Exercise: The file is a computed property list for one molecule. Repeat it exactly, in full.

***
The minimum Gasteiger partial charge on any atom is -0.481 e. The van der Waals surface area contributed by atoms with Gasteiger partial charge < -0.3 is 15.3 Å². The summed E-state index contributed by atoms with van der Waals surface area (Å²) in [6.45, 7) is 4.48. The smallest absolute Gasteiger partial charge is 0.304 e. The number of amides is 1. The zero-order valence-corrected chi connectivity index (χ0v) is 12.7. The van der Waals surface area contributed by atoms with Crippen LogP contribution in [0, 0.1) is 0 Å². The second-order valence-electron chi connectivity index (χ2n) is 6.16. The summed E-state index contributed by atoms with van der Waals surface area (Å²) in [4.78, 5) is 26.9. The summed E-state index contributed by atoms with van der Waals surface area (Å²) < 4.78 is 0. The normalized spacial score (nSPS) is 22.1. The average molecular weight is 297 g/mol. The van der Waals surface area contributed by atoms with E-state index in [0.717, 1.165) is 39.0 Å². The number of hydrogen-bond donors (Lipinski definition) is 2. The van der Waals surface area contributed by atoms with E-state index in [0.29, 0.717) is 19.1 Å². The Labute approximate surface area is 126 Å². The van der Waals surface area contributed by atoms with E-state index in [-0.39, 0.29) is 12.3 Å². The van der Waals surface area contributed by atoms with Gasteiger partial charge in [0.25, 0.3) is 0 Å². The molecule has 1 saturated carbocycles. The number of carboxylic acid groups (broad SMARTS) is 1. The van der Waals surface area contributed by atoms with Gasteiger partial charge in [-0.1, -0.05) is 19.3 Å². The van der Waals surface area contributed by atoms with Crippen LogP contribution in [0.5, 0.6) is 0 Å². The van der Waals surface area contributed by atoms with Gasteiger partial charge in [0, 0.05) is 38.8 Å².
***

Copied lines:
The minimum Gasteiger partial charge on any atom is -0.481 e. The van der Waals surface area contributed by atoms with Gasteiger partial charge < -0.3 is 15.3 Å². The summed E-state index contributed by atoms with van der Waals surface area (Å²) in [6.45, 7) is 4.48. The smallest absolute Gasteiger partial charge is 0.304 e. The number of amides is 1. The zero-order valence-corrected chi connectivity index (χ0v) is 12.7. The van der Waals surface area contributed by atoms with Crippen LogP contribution in [0, 0.1) is 0 Å². The second-order valence-electron chi connectivity index (χ2n) is 6.16. The summed E-state index contributed by atoms with van der Waals surface area (Å²) in [4.78, 5) is 26.9. The summed E-state index contributed by atoms with van der Waals surface area (Å²) < 4.78 is 0. The normalized spacial score (nSPS) is 22.1. The average molecular weight is 297 g/mol. The van der Waals surface area contributed by atoms with E-state index in [0.717, 1.165) is 39.0 Å². The number of hydrogen-bond donors (Lipinski definition) is 2. The van der Waals surface area contributed by atoms with E-state index in [0.29, 0.717) is 19.1 Å². The Labute approximate surface area is 126 Å². The van der Waals surface area contributed by atoms with E-state index in [-0.39, 0.29) is 12.3 Å². The van der Waals surface area contributed by atoms with Gasteiger partial charge in [0.25, 0.3) is 0 Å². The molecule has 1 saturated carbocycles. The number of carboxylic acid groups (broad SMARTS) is 1. The van der Waals surface area contributed by atoms with Gasteiger partial charge in [-0.1, -0.05) is 19.3 Å². The van der Waals surface area contributed by atoms with Crippen LogP contribution in [0.5, 0.6) is 0 Å². The van der Waals surface area contributed by atoms with Gasteiger partial charge in [0, 0.05) is 38.8 Å².